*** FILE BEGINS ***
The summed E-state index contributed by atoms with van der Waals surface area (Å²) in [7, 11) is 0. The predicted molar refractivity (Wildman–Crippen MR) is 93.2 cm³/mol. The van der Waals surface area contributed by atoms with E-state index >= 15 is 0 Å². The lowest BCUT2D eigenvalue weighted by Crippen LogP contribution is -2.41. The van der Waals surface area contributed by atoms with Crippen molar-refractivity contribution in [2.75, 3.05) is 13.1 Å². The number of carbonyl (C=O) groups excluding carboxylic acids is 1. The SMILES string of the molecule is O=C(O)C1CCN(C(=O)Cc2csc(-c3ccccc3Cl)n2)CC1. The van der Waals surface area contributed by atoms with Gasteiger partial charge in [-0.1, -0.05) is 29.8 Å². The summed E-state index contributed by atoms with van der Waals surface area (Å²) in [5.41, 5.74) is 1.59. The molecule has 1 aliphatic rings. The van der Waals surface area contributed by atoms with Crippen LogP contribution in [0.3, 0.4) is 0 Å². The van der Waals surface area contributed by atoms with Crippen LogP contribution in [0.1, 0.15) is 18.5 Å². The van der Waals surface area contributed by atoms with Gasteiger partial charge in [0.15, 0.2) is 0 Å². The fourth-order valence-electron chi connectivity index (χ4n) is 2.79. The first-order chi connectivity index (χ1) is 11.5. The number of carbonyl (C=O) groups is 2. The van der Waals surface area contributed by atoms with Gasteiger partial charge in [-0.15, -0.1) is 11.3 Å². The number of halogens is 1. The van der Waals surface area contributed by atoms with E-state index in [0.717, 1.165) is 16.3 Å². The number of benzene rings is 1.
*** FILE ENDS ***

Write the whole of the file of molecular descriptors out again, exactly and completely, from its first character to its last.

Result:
The summed E-state index contributed by atoms with van der Waals surface area (Å²) in [7, 11) is 0. The predicted molar refractivity (Wildman–Crippen MR) is 93.2 cm³/mol. The van der Waals surface area contributed by atoms with E-state index >= 15 is 0 Å². The lowest BCUT2D eigenvalue weighted by Crippen LogP contribution is -2.41. The van der Waals surface area contributed by atoms with Crippen molar-refractivity contribution in [2.75, 3.05) is 13.1 Å². The number of carbonyl (C=O) groups excluding carboxylic acids is 1. The SMILES string of the molecule is O=C(O)C1CCN(C(=O)Cc2csc(-c3ccccc3Cl)n2)CC1. The van der Waals surface area contributed by atoms with Gasteiger partial charge in [-0.1, -0.05) is 29.8 Å². The summed E-state index contributed by atoms with van der Waals surface area (Å²) in [5.41, 5.74) is 1.59. The molecule has 1 aliphatic rings. The van der Waals surface area contributed by atoms with Crippen LogP contribution in [0.3, 0.4) is 0 Å². The van der Waals surface area contributed by atoms with Crippen LogP contribution in [0.1, 0.15) is 18.5 Å². The van der Waals surface area contributed by atoms with Gasteiger partial charge in [0.15, 0.2) is 0 Å². The fourth-order valence-electron chi connectivity index (χ4n) is 2.79. The first-order chi connectivity index (χ1) is 11.5. The number of carbonyl (C=O) groups is 2. The van der Waals surface area contributed by atoms with Gasteiger partial charge in [-0.15, -0.1) is 11.3 Å². The number of halogens is 1. The van der Waals surface area contributed by atoms with E-state index in [0.717, 1.165) is 16.3 Å². The number of benzene rings is 1.